Metronidazole (10-15 mg/kg q12) has anaerobic and antiprotozoal spectrum and may also modulate the local intestinal immune response. It has been suggested that intraepithelial anaerobic bacteria (e.g., Clostridium) may be involved in stimulating an inappropriate immune response in feline IBD patients. By reducing these bacterial numbers, metronidazole could theoretically reduce their effect on the host immune response.
Chlorambucil is a well-tolerated cytotoxic agent in cats and can be dosed at 2-6 mg/m2 PO q24 h until remission, and is then tapered. Patients should be monitored for GI side effects and myelosuppression.
Cyclosporine is an immunosuppressant that inhibits T cell function by interfering with IL-2 production by T lymphocytes. It may be useful in cats with refractory IBD at a dose of 5 mg/kg q12-24h, however, controlled studies evaluating its effectiveness in this patient population are needed.
For patients with cobalamin deficiency, cobalamin can be administered at 250 ug/cat SC q7d for 6 weeks, then every other week for 6 weeks, followed by one more dose after 4 weeks. Levels (4 weeks after the last dose) should be rechecked to guide necessity of long-term supplementation. Response to treatment of IBD may be suboptimal if cobalamin deficiency is not corrected.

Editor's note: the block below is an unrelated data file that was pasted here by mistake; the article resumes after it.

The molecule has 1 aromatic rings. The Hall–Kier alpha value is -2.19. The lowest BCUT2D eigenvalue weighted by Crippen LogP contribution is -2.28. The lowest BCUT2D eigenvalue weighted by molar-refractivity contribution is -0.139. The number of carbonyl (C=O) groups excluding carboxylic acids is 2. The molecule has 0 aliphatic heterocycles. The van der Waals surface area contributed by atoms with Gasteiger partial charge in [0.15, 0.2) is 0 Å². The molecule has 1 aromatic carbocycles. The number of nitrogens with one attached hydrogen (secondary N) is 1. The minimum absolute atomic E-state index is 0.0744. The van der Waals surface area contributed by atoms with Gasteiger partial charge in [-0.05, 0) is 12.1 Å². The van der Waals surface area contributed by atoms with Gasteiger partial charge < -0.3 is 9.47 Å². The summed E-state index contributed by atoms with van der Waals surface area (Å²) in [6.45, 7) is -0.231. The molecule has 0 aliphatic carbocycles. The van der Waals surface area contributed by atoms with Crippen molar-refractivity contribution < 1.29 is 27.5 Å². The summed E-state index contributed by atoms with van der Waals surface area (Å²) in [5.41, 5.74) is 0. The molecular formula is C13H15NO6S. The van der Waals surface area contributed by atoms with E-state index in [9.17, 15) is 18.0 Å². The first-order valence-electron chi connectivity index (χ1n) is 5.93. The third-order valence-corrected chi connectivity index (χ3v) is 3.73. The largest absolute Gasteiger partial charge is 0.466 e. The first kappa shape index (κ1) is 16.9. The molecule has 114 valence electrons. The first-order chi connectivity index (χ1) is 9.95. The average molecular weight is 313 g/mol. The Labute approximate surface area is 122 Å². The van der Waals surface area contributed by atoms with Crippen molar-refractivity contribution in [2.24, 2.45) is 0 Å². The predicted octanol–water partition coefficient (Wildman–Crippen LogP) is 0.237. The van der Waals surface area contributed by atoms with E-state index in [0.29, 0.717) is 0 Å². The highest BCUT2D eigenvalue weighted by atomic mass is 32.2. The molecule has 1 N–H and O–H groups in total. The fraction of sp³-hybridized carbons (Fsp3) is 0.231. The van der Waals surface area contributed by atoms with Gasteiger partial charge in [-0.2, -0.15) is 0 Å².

Probiotics are viable non-pathogenic bacteria or yeast that, when given orally, are resistant to gastric degradation. They exert a positive influence by modulating gut flora, inhibiting colonization by pathogenic bacteria, and by inhibiting translocation of bacteria across the gut wall. A number of studies in dogs and cats using specific organisms have demonstrated reduced fecal clostridial counts and/or reduction of diarrhea. A reduction in these luminal bacterial could have theoretical benefit in the management of IBD patients. However, the effect of probiotics is strain and dose dependent.
Omega-3 polyunsaturated fatty acid supplementation has shown improvement in maintenance of remission in human patients with Crohn's disease and their use has been proposed as an adjunctive therapy in feline IBD patients. Benefits are thought to be derived from decreased production of pro-inflammatory leukotriene (e.g., LTB4) as well as reduction in cytokine-induced intestinal permeability defects. Benefits in feline IBD remain unproven. Unpleasant taste and development of diarrhea can be a problem.